WeWriWa – In Her Image Pt3

Welcome back for another WeWriWa post were I am sharing part of a work in progress, a regency historical mystery–In Her Image. I really appreciated your comments last week and I’m hoping to get around to a great many more sites this coming week than I’ve managed so far. Oh, and I saw ‘Guardians of the Galaxy’ yesterday. So bloody funny. Laughed all the way through. You should go see it… now! Anyway, I gather you are still here so onwards to my post and I’m continuing directly on from last week.  My hero is with his brother and attempting to determine what happened to the female victim.



Damon peered her gloved hands where they lay, both fallen to the ground on either side of her hips, palms open, gloves pristine. There was nothing strewn about her in an obvious way that gave a clue to whom she might be or how she had come to be in this condition. “And you say she has not been touched.”

“Only to determine that she did not breathe. The Prendegast’s butler made the discovery as the party was breaking up. I thought you’d want to know immediately and sent for you.”

Damon smiled tightly and circled the body.


I love and appreciate your comments. Thank you so much for visiting.

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Weekend Writing Warriors share 8 sentences of their writing, published or unpublished each week on their blog or website. Be sure to check out the other fantastic participating writers at http://www.wewriwa.com this weekend.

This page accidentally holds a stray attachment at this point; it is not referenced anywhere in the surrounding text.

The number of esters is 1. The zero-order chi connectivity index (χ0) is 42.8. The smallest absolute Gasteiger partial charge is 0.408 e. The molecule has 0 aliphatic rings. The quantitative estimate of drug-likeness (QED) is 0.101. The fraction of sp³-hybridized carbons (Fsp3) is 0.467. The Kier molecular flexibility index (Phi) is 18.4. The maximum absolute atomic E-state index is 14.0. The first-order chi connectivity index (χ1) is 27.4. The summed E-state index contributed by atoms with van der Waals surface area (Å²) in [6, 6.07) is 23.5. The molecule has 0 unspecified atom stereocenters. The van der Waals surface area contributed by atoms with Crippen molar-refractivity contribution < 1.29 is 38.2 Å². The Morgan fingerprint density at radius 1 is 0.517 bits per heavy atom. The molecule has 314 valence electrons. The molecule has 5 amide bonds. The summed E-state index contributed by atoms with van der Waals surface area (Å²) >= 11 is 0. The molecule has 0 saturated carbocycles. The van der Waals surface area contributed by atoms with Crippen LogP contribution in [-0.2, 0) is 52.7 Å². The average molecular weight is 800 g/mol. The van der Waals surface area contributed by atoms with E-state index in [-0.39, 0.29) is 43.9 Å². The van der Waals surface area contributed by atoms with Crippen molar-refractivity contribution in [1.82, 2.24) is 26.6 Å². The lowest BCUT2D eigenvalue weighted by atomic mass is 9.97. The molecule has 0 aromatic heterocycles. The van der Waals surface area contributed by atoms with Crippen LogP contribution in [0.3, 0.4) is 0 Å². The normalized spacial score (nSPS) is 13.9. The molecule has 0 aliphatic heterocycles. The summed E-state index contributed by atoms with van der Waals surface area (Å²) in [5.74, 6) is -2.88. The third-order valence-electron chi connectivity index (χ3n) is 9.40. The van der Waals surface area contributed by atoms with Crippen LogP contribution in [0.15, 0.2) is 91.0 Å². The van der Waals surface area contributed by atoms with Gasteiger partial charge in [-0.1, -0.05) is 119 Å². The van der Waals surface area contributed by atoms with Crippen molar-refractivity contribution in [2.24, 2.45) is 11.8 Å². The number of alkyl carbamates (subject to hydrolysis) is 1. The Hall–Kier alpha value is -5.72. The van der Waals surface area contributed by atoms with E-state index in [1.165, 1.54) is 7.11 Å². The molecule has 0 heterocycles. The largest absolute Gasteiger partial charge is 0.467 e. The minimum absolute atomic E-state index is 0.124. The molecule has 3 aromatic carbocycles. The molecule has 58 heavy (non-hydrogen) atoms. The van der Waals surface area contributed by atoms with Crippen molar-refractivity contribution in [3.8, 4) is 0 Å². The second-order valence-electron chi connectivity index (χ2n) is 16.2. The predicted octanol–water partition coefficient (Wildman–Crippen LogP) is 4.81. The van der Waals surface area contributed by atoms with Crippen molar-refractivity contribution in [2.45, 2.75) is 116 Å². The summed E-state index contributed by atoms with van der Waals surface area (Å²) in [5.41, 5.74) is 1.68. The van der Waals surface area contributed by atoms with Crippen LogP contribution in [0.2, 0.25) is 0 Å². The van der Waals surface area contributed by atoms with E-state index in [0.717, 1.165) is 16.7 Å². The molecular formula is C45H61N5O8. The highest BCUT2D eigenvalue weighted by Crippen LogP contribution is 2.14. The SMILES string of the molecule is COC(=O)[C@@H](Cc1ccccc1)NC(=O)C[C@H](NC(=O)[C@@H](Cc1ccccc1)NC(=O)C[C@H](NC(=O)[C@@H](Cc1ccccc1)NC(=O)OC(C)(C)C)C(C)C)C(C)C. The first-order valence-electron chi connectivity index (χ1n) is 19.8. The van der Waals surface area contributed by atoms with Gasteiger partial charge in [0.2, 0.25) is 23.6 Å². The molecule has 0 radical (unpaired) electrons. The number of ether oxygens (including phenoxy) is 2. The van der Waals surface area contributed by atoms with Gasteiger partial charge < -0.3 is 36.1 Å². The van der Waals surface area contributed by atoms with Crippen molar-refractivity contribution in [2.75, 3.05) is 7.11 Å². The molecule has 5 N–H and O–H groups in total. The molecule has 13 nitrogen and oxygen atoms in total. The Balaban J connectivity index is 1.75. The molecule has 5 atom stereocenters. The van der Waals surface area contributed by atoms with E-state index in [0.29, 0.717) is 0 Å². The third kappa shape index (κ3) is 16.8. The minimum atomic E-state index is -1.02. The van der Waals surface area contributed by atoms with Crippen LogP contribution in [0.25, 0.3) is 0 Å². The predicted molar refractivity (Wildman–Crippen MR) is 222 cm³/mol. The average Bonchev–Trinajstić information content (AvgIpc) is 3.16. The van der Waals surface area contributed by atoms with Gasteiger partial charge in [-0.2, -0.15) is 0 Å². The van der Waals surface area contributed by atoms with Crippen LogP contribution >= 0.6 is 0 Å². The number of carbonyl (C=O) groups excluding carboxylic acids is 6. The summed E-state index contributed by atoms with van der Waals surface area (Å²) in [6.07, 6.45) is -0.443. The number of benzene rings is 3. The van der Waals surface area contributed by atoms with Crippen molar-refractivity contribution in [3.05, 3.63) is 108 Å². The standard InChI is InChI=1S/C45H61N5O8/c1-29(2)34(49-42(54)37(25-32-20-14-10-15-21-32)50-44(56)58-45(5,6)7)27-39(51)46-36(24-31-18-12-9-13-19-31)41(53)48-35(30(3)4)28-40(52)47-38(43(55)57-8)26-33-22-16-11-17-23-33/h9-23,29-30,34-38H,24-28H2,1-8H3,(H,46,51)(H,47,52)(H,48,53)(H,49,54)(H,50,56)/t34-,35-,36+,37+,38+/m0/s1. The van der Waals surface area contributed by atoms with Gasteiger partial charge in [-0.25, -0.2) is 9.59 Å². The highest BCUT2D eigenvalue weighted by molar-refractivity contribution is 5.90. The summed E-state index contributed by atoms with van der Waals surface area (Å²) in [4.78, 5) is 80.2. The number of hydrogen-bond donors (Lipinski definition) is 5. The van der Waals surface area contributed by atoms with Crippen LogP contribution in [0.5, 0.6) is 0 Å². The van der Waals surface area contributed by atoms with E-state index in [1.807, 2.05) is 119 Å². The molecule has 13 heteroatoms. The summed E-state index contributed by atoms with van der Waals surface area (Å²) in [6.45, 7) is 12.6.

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Keepsake, regency romance, heather boyd, distinguished rogues


KEEPSAKE–Distinguished Rogues, 5:

The Marquess of Taverham married young and fast with his eye firmly on his bride’s dowry as the means to repair the family fortunes for the next generation. Too late he discovered his new wife wasn’t going to make achieving all of his dreams that easy.


8 thoughts on “WeWriWa – In Her Image Pt3”

  1. 🙂 Great descriptive writing–I could visualize those white gloves. And the fact that they were pristine contributes to the mystery. Damon does like a good mystery–good job of building his character in a short time, Heather. I’m curious about one thing. I’ve never come across the verb “peered” without it being followed by a preposition. But, I’m not familiar with syntax from the Regency era. Is that common for the era?

  2. I was curious about ‘peered’ too. Should it be peered at? Anyway, loved the imagery in your snippet.

  3. The pristine condition of the body just adds to the mystery surrounding this woman. Great description!

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